Both myself, and the rider Dave Smith, were really happy with the final photos from our skateboarding photography session at Bethlehem Skate Plaza a couple of weeks ago. The pics were very successful on Facebook and Instagram, and hopefully some large publications in the near future.
Below are some of my favorites:
Dave Smith rock and rolls a lip at Bethlehem Skate Plaza. Photo by Dave Blinder
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Dave Smith kickflips to fakie at Bethlehem Skate Plaza. Photo by Dave Blinder
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Dave Smith wallrides to fakie at Bethlehem Skate Plaza. Photo by Dave Blinder
Dave Smith crooked grinds a rail at Bethlehem Skate Plaza. Photo by Dave Blinder
Photo session outtake. Photo by Dave Blinder
Above photos are exclusive property of Dave Blinder, but are certainly available for licensing and commercial usage upon artist and model release.
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I went out with my friend Joe today so that I could challenge myself to some action still and motion footage, his challenge was to land some skateboarding tricks. There are plenty of variables involved in getting quality extreme sports shots, so I was happy to come home with a few that I liked it.
Joe popping a skateboard trick off a hip at the skatepark.
Above is a capture of a frontside popshuvit. I like the frame because you get a nice view of the board in rotation and it’s good some good elevation too!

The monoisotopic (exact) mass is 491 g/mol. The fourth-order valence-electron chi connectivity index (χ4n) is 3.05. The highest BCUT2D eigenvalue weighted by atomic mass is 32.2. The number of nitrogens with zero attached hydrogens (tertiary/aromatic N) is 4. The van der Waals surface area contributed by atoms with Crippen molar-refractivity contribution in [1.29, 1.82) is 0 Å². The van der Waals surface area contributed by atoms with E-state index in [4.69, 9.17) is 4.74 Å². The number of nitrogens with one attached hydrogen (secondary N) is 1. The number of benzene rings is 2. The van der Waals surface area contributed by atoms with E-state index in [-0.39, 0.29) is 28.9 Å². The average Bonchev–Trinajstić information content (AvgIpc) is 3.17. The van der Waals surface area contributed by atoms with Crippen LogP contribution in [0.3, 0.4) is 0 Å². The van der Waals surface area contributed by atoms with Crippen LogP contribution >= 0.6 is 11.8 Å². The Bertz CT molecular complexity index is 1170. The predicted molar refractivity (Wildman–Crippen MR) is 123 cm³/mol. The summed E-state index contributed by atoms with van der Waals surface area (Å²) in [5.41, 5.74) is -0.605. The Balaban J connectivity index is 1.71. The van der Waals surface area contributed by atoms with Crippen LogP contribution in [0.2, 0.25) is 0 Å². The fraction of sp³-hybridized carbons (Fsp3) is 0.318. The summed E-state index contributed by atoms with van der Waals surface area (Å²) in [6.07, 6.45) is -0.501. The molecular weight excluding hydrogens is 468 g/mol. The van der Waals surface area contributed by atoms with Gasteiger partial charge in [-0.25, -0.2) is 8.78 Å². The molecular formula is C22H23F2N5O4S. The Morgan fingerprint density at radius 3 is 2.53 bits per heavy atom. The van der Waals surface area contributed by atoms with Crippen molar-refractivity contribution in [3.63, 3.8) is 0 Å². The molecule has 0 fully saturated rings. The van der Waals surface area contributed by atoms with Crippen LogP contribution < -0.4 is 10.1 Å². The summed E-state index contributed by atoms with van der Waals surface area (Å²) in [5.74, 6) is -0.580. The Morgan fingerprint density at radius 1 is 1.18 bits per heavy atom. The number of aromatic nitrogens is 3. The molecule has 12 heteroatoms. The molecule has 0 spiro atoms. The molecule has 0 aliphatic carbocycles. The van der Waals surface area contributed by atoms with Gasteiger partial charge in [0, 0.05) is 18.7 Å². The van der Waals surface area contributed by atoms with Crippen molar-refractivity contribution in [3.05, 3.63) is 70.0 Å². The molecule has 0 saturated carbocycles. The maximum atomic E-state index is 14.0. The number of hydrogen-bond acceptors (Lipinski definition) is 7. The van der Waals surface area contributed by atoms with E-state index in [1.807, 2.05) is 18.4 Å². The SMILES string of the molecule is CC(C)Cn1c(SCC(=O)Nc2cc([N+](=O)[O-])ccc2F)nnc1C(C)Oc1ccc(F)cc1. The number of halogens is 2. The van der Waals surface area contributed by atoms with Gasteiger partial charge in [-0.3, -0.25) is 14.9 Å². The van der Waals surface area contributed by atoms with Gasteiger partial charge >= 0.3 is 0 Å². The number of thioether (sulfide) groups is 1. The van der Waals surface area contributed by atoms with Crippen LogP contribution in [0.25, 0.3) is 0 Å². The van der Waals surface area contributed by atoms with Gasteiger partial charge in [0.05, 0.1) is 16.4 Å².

I was using the Tamron SP 70-200mm VC F/2.8 lens mounted on my Canon EOS 50D. This combination gives me a fast focusing telephoto lens on a reliable camera with a fast motor drive. I decided to shoot this frame in a vertical (portrait) orientation, because I think that put more emphasis on the subject in this case. Other camera settings: 1/1000 shutter with an aperture of F/5.6 and an ISO speed of 200. I opted for a medium aperture of F/5.6 to get a decent amount of depth of field on Joe but to also provide some separation from the background. An ISO value of 200 gave me a fast shutter speed, but also provided a nice grain-free image. The exposure was dialed in manually to give me full control over the ambient lighting. Tamron’s VC (Vibration Compensation) helped steady the viewfinder for the photo and reduce instances of camera shake.